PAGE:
Along with the lack of regulation in the gold industry, it is also by and large anonymous. Citing the 2015 FATF report, “many transactions involving gold occur anonymously, with little to no record identifying the seller, or purchaser, of gold.” This anonymity allows criminal groups to obfuscate their true identity and provides law enforcement agencies with little to work with to identify what the source of the gold is or to trace the sale process.

In Singapore, as in many gold markets, given the cultural aspect of buying gold, many tend to frequent their favorite gold jewelers with whom they have built a strong relationship with over years or, in some cases, generations through their families. While familiarity may be good for creating a loyal customer base, it may also encourages business owners to let their guards down when maintaining minimum due diligence standards in the industry.

Singapore’s susceptibility to money laundering in the gold market

In October 2012, in a bid to support and develop its bullion market, as well as attract a larger share of the trade in precious metals, the Singaporean government introduced a Goods and Services Tax (GST) exemption on the investment precious metals. This exemption applied to both the supply and importation of precious metals.

Further to that, Singapore is geographically located in a strategic global trade route and is home to a crucial transshipment port. Within the region, gold is a common commodity used in trade based money laundering schemes and has also been used to settle accounts in underground financial systems, making Singapore especially vulnerable to the effects of money laundering through gold.

Changes in Anti-Money Laundering Regulations in Singapore’s Precious Metals Industry

The Singaporean government has taken a multi-pronged approach which addresses some of the major risks associated with money laundering through gold — cash transactions, anonymity, high-risk customers as well as mapping out its supply chain in the industry. According to the enacted Precious Stones and Precious Metals (Prevention of Money Laundering and Terrorism Financing) Act in February 2019, precious stones and metals dealers (PSMDs) must register with the Singaporean Ministry of Law to continue their work in the industry. Further to that, minimum standards have been established, outlining that dealers in the PSMD industry are required to keep detailed records and carry out due diligence on high risk customers.

Previously, dealers only needed to take these measures on cash transactions exceeding SGD 20,000. However, these regulations are now mandated not only for large transactions but if the dealer were to suspect the customer were involved in money laundering activities which can be onerous for dealers. In addition, a set of enhanced due diligence rules have been rolled out for customers who have been classified as politically exposed or have a higher risk because of their ties to any sanctioned jurisdictions.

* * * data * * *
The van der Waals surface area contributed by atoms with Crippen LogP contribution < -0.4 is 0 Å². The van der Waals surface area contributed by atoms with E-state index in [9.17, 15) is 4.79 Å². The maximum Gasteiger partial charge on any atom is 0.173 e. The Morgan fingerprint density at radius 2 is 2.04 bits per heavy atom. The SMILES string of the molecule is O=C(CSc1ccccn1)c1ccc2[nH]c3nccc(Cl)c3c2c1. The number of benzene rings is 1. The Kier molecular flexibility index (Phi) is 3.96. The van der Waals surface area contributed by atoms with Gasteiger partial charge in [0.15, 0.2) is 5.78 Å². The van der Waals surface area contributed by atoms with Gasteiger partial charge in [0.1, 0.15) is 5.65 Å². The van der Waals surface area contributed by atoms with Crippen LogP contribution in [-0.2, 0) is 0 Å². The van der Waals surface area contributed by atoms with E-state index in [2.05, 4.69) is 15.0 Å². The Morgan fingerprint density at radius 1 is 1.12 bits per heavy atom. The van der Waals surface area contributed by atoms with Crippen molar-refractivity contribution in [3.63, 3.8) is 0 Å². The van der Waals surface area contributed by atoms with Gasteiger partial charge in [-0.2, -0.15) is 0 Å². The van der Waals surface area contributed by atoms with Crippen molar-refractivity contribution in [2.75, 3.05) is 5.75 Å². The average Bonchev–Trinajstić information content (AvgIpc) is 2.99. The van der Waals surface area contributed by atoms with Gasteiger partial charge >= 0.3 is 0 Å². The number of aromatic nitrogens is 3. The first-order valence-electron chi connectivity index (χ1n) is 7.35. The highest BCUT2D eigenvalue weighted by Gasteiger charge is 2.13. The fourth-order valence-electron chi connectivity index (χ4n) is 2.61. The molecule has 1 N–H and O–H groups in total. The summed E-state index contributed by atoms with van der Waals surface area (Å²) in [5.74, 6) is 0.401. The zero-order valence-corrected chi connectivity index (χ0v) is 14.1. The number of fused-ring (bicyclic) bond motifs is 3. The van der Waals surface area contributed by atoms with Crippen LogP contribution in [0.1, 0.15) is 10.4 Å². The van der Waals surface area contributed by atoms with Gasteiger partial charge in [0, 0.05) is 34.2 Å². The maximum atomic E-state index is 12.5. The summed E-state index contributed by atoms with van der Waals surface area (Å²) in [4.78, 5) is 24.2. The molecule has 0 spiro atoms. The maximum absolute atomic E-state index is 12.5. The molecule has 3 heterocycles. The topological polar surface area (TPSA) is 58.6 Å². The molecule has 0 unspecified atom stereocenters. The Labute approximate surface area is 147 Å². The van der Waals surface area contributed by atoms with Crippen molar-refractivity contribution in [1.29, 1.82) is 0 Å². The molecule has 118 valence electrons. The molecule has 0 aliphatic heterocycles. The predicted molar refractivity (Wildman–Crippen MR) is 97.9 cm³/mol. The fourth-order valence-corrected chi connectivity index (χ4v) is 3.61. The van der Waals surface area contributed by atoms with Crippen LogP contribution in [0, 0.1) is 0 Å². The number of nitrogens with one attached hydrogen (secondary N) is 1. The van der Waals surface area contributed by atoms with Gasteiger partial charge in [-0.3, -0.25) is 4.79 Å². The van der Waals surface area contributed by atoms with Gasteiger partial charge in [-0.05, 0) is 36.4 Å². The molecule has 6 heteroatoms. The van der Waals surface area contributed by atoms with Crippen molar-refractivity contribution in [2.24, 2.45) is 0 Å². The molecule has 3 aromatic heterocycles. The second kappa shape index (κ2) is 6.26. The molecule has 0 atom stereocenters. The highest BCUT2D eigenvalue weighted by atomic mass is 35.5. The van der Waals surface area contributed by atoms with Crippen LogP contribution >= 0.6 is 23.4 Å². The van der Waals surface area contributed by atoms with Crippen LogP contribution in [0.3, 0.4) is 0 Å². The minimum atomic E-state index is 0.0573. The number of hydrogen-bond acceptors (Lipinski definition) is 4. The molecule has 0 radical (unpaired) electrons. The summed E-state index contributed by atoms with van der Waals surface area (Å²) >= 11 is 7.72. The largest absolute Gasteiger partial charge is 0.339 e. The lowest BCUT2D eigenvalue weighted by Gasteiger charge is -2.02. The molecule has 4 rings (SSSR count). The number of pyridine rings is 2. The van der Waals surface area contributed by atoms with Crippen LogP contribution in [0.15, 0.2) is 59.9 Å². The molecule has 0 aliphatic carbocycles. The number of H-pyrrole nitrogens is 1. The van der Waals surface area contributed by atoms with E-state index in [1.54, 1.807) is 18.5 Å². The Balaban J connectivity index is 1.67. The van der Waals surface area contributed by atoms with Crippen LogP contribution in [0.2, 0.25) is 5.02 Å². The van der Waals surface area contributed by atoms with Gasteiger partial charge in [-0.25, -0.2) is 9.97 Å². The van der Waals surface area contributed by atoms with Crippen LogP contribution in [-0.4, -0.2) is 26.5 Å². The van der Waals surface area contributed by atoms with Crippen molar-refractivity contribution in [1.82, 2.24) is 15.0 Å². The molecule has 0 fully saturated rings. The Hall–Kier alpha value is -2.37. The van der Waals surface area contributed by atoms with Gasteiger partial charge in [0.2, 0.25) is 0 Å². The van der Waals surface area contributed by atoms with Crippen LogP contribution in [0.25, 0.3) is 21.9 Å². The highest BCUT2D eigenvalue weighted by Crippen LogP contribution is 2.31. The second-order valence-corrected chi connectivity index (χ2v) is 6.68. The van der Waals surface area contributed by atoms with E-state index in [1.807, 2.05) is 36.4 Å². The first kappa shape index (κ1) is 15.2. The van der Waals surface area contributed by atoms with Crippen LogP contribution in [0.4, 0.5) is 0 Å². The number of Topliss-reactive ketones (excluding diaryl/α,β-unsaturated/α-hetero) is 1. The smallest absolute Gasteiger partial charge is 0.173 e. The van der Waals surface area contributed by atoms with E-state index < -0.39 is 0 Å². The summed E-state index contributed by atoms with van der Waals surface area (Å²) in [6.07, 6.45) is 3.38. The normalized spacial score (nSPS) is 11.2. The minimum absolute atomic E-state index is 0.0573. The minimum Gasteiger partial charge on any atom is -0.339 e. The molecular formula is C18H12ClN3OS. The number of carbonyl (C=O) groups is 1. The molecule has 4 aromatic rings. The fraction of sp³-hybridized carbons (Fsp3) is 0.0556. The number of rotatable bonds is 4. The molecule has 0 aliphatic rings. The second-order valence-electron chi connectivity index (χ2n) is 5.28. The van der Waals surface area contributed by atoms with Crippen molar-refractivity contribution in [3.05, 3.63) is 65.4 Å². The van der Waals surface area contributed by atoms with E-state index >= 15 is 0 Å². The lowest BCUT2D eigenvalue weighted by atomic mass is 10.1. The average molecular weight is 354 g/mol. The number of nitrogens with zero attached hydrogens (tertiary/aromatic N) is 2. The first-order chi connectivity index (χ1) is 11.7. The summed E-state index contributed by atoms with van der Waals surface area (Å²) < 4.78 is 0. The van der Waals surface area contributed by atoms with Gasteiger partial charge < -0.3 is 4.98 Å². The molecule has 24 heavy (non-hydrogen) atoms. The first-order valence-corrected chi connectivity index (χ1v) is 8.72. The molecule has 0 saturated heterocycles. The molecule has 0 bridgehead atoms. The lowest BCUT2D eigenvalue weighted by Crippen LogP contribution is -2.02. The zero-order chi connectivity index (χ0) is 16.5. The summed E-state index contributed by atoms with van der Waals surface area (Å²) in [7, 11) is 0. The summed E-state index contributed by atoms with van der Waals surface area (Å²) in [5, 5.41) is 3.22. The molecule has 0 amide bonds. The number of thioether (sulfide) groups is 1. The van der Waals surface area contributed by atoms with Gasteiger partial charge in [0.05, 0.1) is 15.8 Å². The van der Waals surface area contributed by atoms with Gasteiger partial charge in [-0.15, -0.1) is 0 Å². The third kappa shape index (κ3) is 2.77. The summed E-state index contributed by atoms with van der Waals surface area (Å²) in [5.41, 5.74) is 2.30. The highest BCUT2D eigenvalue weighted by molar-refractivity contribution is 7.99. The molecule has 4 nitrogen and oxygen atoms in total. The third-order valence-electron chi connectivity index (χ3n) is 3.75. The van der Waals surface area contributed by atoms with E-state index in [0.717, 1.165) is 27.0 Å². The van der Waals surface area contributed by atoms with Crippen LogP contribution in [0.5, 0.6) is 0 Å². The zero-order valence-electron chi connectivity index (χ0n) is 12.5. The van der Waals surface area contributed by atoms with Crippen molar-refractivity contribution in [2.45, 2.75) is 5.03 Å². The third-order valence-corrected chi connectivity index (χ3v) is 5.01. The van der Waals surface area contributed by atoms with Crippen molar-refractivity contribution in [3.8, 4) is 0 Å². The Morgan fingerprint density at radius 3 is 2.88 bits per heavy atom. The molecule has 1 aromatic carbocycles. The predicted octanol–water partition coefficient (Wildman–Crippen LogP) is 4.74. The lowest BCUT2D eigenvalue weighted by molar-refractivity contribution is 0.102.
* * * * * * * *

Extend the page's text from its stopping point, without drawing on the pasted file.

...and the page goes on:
Lastly, measures have also been taken for dealers to ensure their suppliers are also compliant. One red flag for dealers would be if suppliers “route precious stones or metals through countries linked to money laundering or terrorism for no apparent economic reason.”

While these measures are better than taking no measures at all, it can be argued that they are also very subjective to the dealers understanding of their customer and supplier base. Instead of minimum standards and red flags, it would be crucial for all customer information to be recorded regardless of the transaction and to be screened through regulatory databases.

On the supply end, it would be crucial for due diligence to be conducted on all suppliers with a map of their sourcing route always provided and verified. This would ensure that anonymity the gold industry provides can be minimized, providing less incentive for laundering through gold. One possible fear jewellers and dealers have is that increased regulation may impede sales as customers and suppliers turn to other companies that do not scrutinize as much.

Singapore’s reputation for ease of doing business combined with its geographical location and corporate incentives make it highly susceptible to unsuspectingly support the laundering through gold. That said, the recent changes in regulations with the PSMD industry are indicative of steps taken to combat the transfer of illicit funds through gold, presenting an opportunity to continually improve and monitor regulations in this space.



The AMLette

Writer & Digital Storyteller